We compared the performance of IgA anti-dpgli, IgG anti-dpgli, IgA anti-tTG, and EMA tests, and calculated the sensitivity, specificity, ppv, npv, lr+, lr-, and efficiency of each test and some of the possible test combinations (Table 3). We also indicated the absolute number of patients whose antibody test results were falsely positive or falsely negative for CD, as well as those who could not be classified based on antibody tests. Most of the following diagnostic tests are multiple tests (compare with Table 2). We defined the outcome of a multiple test as positive only when all individual tests were above the cut-off, and as negative only when all individual tests were below the cut-off. Test combinations containing only IgA antibodies were not considered; they are unsuitable for diagnostic purposes, because of the possibility that some patients may be deficient in IgA.

Currently, biopsies are often performed when a patient’s IgA anti-tTG or EMA test is positive. Negative serological results are usually not followed by a jejunal intervention, unless there is a very strong clinical suspicion of CD. However, the data in Table 3 clearly show that single tests are neither specific nor sensitive enough to reduce the number of biopsies in patients with symptoms of CD, although the number of nonclassified patients was zero. Single tests such as the widely used IgA anti-tTG test can give rise to many falsely classified patients.

A combination of two tests also yielded many incorrectly classified patients and is therefore unsuitable for reducing the number of biopsies. The two-test combinations yielded either too many false-positive diagnoses (IgG anti-dpgli + IgA anti-tTG or IgG anti-dpgli + EMA) or too many false-negative diagnoses (IgA anti-dpgli + IgG anti- dpgli), although the number of nonclassified patients was smaller than in combinations with more than two tests. The combination of four tests was optimal: only one patient was falsely positive, no patients were falsely negative, the ppv was 99%, the npv was 100%, the lr+ was 86, and the lr- was 0.00 For practical reasons, a combination of three tests using IgA anti-tTG instead of EMA in combination with IgA anti-dpgli and IgG anti-dpgli (Table 2) may be sufficient to set a standard (ppv 99%, one false-positive result; npv 98%, two false-negative results; and lr+ = 87, lr- = 0.01). A biopsy was avoidable in 208/268 patients (78%), while 60/268 patients (22%) could not be diagnosed with the combination of serological tests because their results were in disagreement (only one or two results above the cut-off, with the remaining result(s) below the cut-off; Table 2).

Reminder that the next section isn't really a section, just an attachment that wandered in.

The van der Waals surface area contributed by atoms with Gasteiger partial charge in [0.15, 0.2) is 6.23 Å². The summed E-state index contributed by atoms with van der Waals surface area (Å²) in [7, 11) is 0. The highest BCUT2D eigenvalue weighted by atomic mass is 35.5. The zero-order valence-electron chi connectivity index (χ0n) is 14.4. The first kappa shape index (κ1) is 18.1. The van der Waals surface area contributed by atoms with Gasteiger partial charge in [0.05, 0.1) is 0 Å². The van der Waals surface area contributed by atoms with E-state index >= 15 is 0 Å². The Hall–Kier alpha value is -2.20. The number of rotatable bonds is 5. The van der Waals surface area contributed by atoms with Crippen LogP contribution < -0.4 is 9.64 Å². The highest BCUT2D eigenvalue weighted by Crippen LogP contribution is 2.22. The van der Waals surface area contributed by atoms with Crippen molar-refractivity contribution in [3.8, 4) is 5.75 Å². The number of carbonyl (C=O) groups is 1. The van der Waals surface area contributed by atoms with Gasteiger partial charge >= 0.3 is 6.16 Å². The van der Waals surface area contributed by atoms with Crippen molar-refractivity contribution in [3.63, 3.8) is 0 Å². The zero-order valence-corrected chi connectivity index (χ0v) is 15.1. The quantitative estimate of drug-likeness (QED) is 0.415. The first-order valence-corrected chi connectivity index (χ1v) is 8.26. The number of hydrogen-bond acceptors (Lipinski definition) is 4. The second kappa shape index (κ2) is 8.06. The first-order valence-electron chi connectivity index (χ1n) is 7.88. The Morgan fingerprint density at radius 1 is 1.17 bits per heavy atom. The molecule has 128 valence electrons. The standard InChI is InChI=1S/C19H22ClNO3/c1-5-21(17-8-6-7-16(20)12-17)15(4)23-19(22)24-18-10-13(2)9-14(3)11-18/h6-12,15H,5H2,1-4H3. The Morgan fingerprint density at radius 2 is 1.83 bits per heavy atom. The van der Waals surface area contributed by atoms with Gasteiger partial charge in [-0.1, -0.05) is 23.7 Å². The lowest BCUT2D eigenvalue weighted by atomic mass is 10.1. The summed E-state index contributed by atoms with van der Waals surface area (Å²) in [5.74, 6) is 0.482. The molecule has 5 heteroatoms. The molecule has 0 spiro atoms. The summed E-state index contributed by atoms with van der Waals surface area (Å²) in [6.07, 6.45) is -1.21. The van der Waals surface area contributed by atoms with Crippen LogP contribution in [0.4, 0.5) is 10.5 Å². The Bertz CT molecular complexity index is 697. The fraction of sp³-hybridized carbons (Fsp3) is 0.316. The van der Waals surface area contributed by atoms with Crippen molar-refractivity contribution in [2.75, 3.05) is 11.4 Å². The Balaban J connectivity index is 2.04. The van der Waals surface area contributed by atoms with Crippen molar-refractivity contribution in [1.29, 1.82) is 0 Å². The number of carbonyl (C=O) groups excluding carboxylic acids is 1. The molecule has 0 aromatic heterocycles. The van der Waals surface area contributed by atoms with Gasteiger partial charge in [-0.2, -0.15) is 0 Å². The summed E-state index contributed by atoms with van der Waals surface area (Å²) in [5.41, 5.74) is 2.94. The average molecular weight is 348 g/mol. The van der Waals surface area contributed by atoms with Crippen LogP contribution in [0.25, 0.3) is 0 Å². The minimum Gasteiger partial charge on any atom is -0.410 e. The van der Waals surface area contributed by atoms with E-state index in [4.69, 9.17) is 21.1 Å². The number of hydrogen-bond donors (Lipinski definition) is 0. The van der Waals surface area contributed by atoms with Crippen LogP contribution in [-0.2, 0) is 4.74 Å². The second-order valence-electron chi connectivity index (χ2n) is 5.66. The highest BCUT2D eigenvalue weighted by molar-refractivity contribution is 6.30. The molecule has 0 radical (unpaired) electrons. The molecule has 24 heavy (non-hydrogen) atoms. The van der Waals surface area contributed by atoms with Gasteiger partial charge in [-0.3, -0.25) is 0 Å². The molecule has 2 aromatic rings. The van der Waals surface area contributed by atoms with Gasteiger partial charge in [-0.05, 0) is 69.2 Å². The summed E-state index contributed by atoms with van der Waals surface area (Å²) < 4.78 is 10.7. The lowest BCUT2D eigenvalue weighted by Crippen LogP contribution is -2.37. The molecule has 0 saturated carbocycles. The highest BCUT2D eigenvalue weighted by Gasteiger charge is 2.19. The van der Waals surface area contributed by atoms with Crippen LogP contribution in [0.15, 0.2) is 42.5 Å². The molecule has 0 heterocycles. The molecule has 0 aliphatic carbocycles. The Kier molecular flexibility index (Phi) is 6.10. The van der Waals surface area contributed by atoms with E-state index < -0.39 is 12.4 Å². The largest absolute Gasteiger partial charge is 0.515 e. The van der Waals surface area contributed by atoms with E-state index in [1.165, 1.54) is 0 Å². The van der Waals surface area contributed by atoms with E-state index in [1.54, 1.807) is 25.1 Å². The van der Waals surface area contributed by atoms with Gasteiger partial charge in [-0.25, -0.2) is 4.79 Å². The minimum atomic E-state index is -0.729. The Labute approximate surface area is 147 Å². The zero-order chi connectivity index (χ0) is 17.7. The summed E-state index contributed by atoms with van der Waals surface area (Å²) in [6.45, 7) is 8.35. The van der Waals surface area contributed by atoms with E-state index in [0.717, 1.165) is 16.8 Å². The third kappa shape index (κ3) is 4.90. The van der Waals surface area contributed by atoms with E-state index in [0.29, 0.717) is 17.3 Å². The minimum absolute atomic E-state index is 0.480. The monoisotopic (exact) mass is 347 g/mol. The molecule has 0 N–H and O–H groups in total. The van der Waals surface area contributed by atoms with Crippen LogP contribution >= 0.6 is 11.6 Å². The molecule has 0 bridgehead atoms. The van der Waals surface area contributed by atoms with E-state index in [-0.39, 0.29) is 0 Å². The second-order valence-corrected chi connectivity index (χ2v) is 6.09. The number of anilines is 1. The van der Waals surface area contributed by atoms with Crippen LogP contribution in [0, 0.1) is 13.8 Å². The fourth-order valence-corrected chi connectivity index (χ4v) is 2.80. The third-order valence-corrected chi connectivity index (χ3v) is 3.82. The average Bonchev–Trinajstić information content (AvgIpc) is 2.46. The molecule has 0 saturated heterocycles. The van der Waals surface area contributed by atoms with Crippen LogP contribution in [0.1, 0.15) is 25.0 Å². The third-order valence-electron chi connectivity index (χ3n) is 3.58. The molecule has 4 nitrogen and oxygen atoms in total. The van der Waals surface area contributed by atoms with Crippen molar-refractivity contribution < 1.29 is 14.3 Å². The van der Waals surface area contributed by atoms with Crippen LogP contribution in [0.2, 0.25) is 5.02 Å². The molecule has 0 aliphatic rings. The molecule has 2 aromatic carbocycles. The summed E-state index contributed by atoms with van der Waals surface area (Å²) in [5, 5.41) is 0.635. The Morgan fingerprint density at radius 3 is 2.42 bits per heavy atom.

Discussion

The diagnosis of CD has traditionally depended upon intestinal biopsies and has been extended to include an array of serological markers. The guidelines of the European and North American societies for gastroenterology require a biopsy for diagnosis [13,14]. Recently, the European Society for Pediatric Gastroenterology, Hepatology, and Nutrition published guidelines allowing the diagnosis of CD without a biopsy in some situations [15]. CD is usually diagnosed when the duodenal and jejunal mucosa display villous atrophy, crypt hyperplasia, and an increase in intraepithelial lymphocytes [16-19]. However, different diseases not related to gluten- sensitive enteropathy can induce a flat mucosa, thus mimicking CD. Moreover, patients with gluten-sensitive enteropathy and normal small bowel mucosal architecture have also been described [20-24]. Most likely because of a lack of technical proficiency with grasping biopsy forceps or endoscopic procedure, biopsy specimens have been shown to be sufficient for diagnosis of CD in only 90% of cases [25]. Furthermore, CD may be missed during histological examinations owing to variations in different pathologists’ assessments [26]. Because of this, and because of the inconvenience and high cost associated with jejunal biopsy and the high prevalence of CD in the general population, less-invasive tests are required. In the last 20 years, serological tests for the diagnosis of CD have improved substantially [27-33]. For practical and ethical reasons, patients with negative serology sometimes did not undergo a biopsy unless clinical indications of CD were evident. This procedure causes a verification bias because the gold standard (histology of the mucosa) is not always available for negative tests [29]. On the other hand, a positive test result demanded a biopsy even when there was only a slight clinical suspicion of CD. Today, it is nearly impossible to overcome this bias for ethical reasons; therefore, the bias may be present in many studies.